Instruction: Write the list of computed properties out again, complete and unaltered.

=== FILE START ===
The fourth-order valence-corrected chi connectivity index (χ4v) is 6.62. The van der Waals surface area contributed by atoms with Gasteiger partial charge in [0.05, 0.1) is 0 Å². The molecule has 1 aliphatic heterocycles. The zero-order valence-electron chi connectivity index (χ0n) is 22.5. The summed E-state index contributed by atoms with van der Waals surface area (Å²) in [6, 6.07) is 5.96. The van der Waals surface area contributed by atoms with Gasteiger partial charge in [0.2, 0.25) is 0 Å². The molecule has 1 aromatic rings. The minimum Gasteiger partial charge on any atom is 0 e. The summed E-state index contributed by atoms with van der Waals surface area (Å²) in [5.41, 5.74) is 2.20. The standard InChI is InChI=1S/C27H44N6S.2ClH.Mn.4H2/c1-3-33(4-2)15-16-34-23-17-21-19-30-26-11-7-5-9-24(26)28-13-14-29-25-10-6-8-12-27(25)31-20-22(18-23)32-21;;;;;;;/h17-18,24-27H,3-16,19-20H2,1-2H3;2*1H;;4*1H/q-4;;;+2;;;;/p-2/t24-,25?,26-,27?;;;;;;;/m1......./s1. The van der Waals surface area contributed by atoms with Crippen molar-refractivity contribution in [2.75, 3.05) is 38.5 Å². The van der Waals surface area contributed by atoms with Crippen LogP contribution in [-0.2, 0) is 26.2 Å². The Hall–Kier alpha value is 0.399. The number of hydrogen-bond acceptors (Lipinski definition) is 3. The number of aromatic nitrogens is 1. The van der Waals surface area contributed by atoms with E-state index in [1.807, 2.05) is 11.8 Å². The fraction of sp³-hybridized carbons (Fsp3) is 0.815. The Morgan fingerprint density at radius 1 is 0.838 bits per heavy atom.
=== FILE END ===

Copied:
The fourth-order valence-corrected chi connectivity index (χ4v) is 6.62. The van der Waals surface area contributed by atoms with Gasteiger partial charge in [0.05, 0.1) is 0 Å². The molecule has 1 aliphatic heterocycles. The zero-order valence-electron chi connectivity index (χ0n) is 22.5. The summed E-state index contributed by atoms with van der Waals surface area (Å²) in [6, 6.07) is 5.96. The van der Waals surface area contributed by atoms with Gasteiger partial charge in [0.2, 0.25) is 0 Å². The molecule has 1 aromatic rings. The minimum Gasteiger partial charge on any atom is 0 e. The summed E-state index contributed by atoms with van der Waals surface area (Å²) in [5.41, 5.74) is 2.20. The standard InChI is InChI=1S/C27H44N6S.2ClH.Mn.4H2/c1-3-33(4-2)15-16-34-23-17-21-19-30-26-11-7-5-9-24(26)28-13-14-29-25-10-6-8-12-27(25)31-20-22(18-23)32-21;;;;;;;/h17-18,24-27H,3-16,19-20H2,1-2H3;2*1H;;4*1H/q-4;;;+2;;;;/p-2/t24-,25?,26-,27?;;;;;;;/m1......./s1. The van der Waals surface area contributed by atoms with Crippen molar-refractivity contribution in [2.75, 3.05) is 38.5 Å². The van der Waals surface area contributed by atoms with Crippen LogP contribution in [-0.2, 0) is 26.2 Å². The Hall–Kier alpha value is 0.399. The number of hydrogen-bond acceptors (Lipinski definition) is 3. The number of aromatic nitrogens is 1. The van der Waals surface area contributed by atoms with E-state index in [1.807, 2.05) is 11.8 Å². The fraction of sp³-hybridized carbons (Fsp3) is 0.815. The Morgan fingerprint density at radius 1 is 0.838 bits per heavy atom.